- Keep crew members safe: ROVs let crew members stay on board the ship, where they are safe and dry. The underwater vehicle can easily perform the tasks a diver would usually carry out, such as gathering samples or collecting materials.
AUVsConsider these benefits of using an AUV.
- Can go into shallow areas: An AUV can be small enough to make its way into areas that might be too shallow for a research ship to travel into.
- Can dive more deeply than humans: On the flip side, an AUV can also dive more deeply into the ocean than a human diver can. Since the AUV doesn't stay tethered to a ship, it can often explore more freely than an ROV.
- Can amplify data collection: An AUV is pre-programmed, meaning that crew members can lower it into the water at a determined point, and it will go off and complete its tasks without supervision. While the AUV is independently operating, the people aboard the ship can focus on other aspects of data collection or project specialties, allowing them to accomplish more in less time.
- Follow a pre-programmed path: Researchers program the AUV's path before lowering it into the water, so researchers have a fair idea of what the AUV will be doing underwater. It's also possible for an AUV to adjust its path if it detects something of interest or if there's an obstruction.
- Battery-powered: Since AUVs are free of a tether, they always need to have a reliable power source, usually in the form of batteries. The battery life depends on the AUV's type and speed. If the AUV stays beneath the surface for an extended period, such as for more than a day, it might automatically decrease its speed to allow for a longer charge.
- Keep crew members safe: Like ROVs, AUVs help crew members and researchers stay safe by eliminating or reducing the need for diving into the water.
Do ROVs and AUVs have Add-Ons?Add-ons let you customize an underwater vehicle so that it best fits your needs. Generally speaking, add-ons are available for ROVs, but not for AUVs. Add-ons for ROVs let the vehicles complete tasks such as collecting samples or gathering materials from the ocean's bottom. Here are some available add-ons for Deep Trekker ROVs.
- Water sampler: Water samplers collect water through a syringe and enable the ROV to bring a sample up to the surface for testing.
- Claw attachment: A claw attachment lets an ROV pick up variously sized items without damaging them.
- Caliper attachment: With a caliper attachment, the ROV can measure the size or thickness of objects in the water.
- Cutter attachment: The cutter attachment allows the ROV to cut through tangled rope or wire that might be underwater.
- Sediment sampler: A sediment sampler has two shovels that scoop up sand and other material from the ocean floor so that the ROV can bring it back to the surface.
- Laser scaler: A laser scaler can work in tandem with a camera on the ROV, helping researchers get a clear idea of a pit's depth or the length of fish or other objects in the ocean.
Choosing Between ROVs and AUVs
Should you use an ROV or an AUV for your next project? The answer depends on multiple factors, from the project's overall scope to its budget. An AUV might make more sense for some underwater research projects, while an ROV is better suited for others. It could also be the case that an AUV is better for one part of your project, and an ROV is the clear choice for another component. Here are a few aspects consider when choosing between an ROV or an AUV.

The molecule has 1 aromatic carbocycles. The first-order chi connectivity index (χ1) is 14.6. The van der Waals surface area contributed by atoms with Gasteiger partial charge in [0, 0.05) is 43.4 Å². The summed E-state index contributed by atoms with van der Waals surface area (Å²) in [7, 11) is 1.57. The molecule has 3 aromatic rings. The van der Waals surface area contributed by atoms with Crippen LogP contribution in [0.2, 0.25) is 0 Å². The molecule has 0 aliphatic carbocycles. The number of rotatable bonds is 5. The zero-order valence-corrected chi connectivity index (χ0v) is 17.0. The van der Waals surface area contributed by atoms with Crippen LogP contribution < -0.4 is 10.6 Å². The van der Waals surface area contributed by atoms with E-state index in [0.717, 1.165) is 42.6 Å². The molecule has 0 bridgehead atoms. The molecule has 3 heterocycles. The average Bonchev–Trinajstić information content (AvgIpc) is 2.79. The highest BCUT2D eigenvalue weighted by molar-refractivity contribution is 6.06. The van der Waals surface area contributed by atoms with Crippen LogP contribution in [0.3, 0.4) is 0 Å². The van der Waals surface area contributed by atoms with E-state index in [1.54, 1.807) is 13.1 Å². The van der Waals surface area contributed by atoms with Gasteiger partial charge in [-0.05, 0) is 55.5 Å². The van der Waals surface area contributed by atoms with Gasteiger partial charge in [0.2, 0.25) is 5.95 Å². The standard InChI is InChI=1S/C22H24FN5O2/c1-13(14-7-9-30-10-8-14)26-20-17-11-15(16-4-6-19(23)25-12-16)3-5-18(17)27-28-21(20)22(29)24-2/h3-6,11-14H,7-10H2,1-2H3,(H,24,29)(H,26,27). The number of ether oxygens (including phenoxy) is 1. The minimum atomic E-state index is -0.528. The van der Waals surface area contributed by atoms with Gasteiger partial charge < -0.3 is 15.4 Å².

- The project's goal: ROVs are better for some tasks and AUVs for others. If you need to gather materials from the water, such as sediment, rocks or other materials, an ROV with a water or sediment sampler attachment or a claw attachment is likely your better choice. An AUV is a smart option if you are taking photos or making a map of the ocean floor, but don't need to retrieve any physical materials from the water.
- Size of the project: Your project's size and scope can influence whether an ROV or an AUV is the right call. If there are many moving parts in the project or you're working with a small crew, an AUV, which doesn't require a human controller, can make sense. The AUV can travel through the ocean independently, collecting data while you and your team focus on other aspects of the project. If you have the crew to spare, an ROV can be a smart choice, as it delivers data and information in real time.
- Project location: AUVs don't work well everywhere. Interference from other ships can throw them off-course. There's also a higher risk of an AUV crashing into another ship or even another AUV in busy areas. Since they don't need to stay tethered to a ship, an AUV can struggle in a part of the water with strong currents. ROVs are often a better pick for crowded parts of the ocean or areas with strong currents, since humans remain in control of them.
- Length of the project: ROVs and AUVs can stay in the water for extended periods, but an AUV might have a slightly longer battery life, depending on its power source and speed. If you need an underwater vehicle to stay submerged for more than a day, an AUV might be your best pick. The batteries on an ROV can typically last for up to eight hours.
- The project's budget: While cost shouldn't be a primary concern when choosing between an ROV or AUV, it's something to keep in mind. ROVs tend to be more affordable than AUVs due to their smaller size. Customizable options also give you more control over the final price tag of an ROV compared to an AUV. If you don't need a particular attachment or add-on for an ROV, you can skip buying it.
Learn More About Deep Trekker ROVs TodayDeep Trekker ROVs are the right tool for a range of underwater exploration projects, including search and rescue, inspections and marine life research. Learn more about our ROVs and available add-ons and see how an ROV can help your project by requesting a quote today.